Sunday, February 25, 2007

The Women in my Life. Part Two: Helen Keller

Helen Keller (1880-1968)

(By the way, I thought it would be appropriate to display a photo of Helen Keller with her Oscar, since it is Oscar night).

Sure, we've all seen "The Miracle Worker" both Patty Duked and Melissa Gilmored. It's sweet, but hardly touches the depth of what this woman accomplished. Yes, she finally uttered "wa-wa" by the water pump at the age of six. But did you know that by the age of ten she was already studying advanced Latin, Greek, German and French? My god, I still cringe when remembering my baby-Latin lessons in the seminary.

In college at Radcliffe, she excelled in algebra and geometry. Geometry is challenging enough when you can see an isosceles triangle and hear a teacher explain a theorem.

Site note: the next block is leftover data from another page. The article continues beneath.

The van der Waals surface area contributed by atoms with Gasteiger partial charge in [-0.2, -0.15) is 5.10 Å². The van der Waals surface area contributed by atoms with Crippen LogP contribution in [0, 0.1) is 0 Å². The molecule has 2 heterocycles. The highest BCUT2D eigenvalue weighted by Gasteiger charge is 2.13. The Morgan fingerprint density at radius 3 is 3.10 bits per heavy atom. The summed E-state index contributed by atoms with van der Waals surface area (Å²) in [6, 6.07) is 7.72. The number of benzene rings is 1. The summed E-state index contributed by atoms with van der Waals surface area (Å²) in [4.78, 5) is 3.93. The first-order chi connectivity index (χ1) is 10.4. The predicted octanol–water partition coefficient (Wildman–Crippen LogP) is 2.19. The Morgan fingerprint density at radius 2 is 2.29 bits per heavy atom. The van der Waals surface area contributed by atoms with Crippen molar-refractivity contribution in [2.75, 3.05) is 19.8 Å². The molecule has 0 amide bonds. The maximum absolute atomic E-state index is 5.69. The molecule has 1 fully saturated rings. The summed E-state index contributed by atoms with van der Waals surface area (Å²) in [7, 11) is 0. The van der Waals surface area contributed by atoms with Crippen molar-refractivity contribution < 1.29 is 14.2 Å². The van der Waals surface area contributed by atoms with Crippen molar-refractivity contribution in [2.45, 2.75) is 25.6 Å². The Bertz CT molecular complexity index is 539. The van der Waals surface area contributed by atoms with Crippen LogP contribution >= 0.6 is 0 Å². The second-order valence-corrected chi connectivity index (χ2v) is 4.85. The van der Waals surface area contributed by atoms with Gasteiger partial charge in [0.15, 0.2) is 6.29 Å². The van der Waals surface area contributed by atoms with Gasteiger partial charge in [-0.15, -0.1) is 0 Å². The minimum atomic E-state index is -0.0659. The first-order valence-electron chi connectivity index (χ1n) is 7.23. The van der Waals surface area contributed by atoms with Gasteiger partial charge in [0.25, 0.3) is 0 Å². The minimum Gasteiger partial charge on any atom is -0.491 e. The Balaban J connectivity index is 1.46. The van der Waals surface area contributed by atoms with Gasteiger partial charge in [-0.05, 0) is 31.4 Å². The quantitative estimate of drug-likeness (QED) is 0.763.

Her life wasn't all a bed of roses either. She fell in love with a young man soon after college. Deeply in love, yet the romance was thwarted by her mother and beloved teacher. Ouch.

While abroad on one occasion, a fire leveled their house, obliterating her all her manuscripts and braille texts which were so rare in those days. The woman knew about loss and affliction.

Helen Keller was also a staunch Communist, campaigning for the rights of the working-class poor and disenfranchised. As early as the 1920's, she brought to the forefront an awareness of syphilis, its treatment and for women's reproductive rights.

I note these facts, not to shock anyone, but simply do get away from the fluffy, Victorian sentimentality that seems to follow her.

Here was a woman ahead of her time. A woman of principle!
And, a woman with an incredible insight toward the challenges of life:
"When one door of happiness closes, another opens; but often we look so long at the closed door that we do not see the one which has been open for us."
-- Helen Keller

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